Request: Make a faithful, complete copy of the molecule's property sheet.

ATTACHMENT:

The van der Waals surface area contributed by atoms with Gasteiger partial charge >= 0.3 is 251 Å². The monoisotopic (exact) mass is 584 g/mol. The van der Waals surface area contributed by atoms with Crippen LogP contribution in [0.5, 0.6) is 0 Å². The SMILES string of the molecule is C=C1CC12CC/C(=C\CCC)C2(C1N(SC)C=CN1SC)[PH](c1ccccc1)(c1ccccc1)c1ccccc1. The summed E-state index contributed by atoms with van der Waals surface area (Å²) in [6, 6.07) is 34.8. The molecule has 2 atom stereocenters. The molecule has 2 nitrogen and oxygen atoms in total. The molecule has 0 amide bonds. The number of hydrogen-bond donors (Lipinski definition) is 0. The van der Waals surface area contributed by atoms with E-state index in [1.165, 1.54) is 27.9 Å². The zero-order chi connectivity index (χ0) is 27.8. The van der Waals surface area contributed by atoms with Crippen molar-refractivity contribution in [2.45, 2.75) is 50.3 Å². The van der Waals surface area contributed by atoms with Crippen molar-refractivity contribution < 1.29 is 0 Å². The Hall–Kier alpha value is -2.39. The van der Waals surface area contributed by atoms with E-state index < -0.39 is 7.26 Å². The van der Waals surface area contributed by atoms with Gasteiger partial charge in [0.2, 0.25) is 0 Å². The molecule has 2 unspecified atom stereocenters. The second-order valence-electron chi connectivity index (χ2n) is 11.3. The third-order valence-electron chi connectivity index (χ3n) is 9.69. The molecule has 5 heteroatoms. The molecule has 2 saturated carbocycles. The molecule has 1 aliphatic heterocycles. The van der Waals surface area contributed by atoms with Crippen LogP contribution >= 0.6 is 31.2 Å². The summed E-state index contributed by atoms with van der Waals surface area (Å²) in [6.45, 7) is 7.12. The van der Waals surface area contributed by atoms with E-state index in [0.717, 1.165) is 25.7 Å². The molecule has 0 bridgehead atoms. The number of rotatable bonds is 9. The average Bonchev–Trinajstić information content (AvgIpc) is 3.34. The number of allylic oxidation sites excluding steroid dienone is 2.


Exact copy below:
The van der Waals surface area contributed by atoms with Gasteiger partial charge >= 0.3 is 251 Å². The monoisotopic (exact) mass is 584 g/mol. The van der Waals surface area contributed by atoms with Crippen LogP contribution in [0.5, 0.6) is 0 Å². The SMILES string of the molecule is C=C1CC12CC/C(=C\CCC)C2(C1N(SC)C=CN1SC)[PH](c1ccccc1)(c1ccccc1)c1ccccc1. The summed E-state index contributed by atoms with van der Waals surface area (Å²) in [6, 6.07) is 34.8. The molecule has 2 atom stereocenters. The molecule has 2 nitrogen and oxygen atoms in total. The molecule has 0 amide bonds. The number of hydrogen-bond donors (Lipinski definition) is 0. The van der Waals surface area contributed by atoms with E-state index in [1.165, 1.54) is 27.9 Å². The zero-order chi connectivity index (χ0) is 27.8. The van der Waals surface area contributed by atoms with Crippen molar-refractivity contribution in [2.45, 2.75) is 50.3 Å². The van der Waals surface area contributed by atoms with Crippen molar-refractivity contribution < 1.29 is 0 Å². The Hall–Kier alpha value is -2.39. The van der Waals surface area contributed by atoms with E-state index < -0.39 is 7.26 Å². The van der Waals surface area contributed by atoms with Gasteiger partial charge in [0.2, 0.25) is 0 Å². The molecule has 2 unspecified atom stereocenters. The second-order valence-electron chi connectivity index (χ2n) is 11.3. The third-order valence-electron chi connectivity index (χ3n) is 9.69. The molecule has 5 heteroatoms. The molecule has 2 saturated carbocycles. The molecule has 1 aliphatic heterocycles. The van der Waals surface area contributed by atoms with Crippen LogP contribution >= 0.6 is 31.2 Å². The summed E-state index contributed by atoms with van der Waals surface area (Å²) in [6.45, 7) is 7.12. The van der Waals surface area contributed by atoms with E-state index in [0.717, 1.165) is 25.7 Å². The molecule has 0 bridgehead atoms. The number of rotatable bonds is 9. The average Bonchev–Trinajstić information content (AvgIpc) is 3.34. The number of allylic oxidation sites excluding steroid dienone is 2.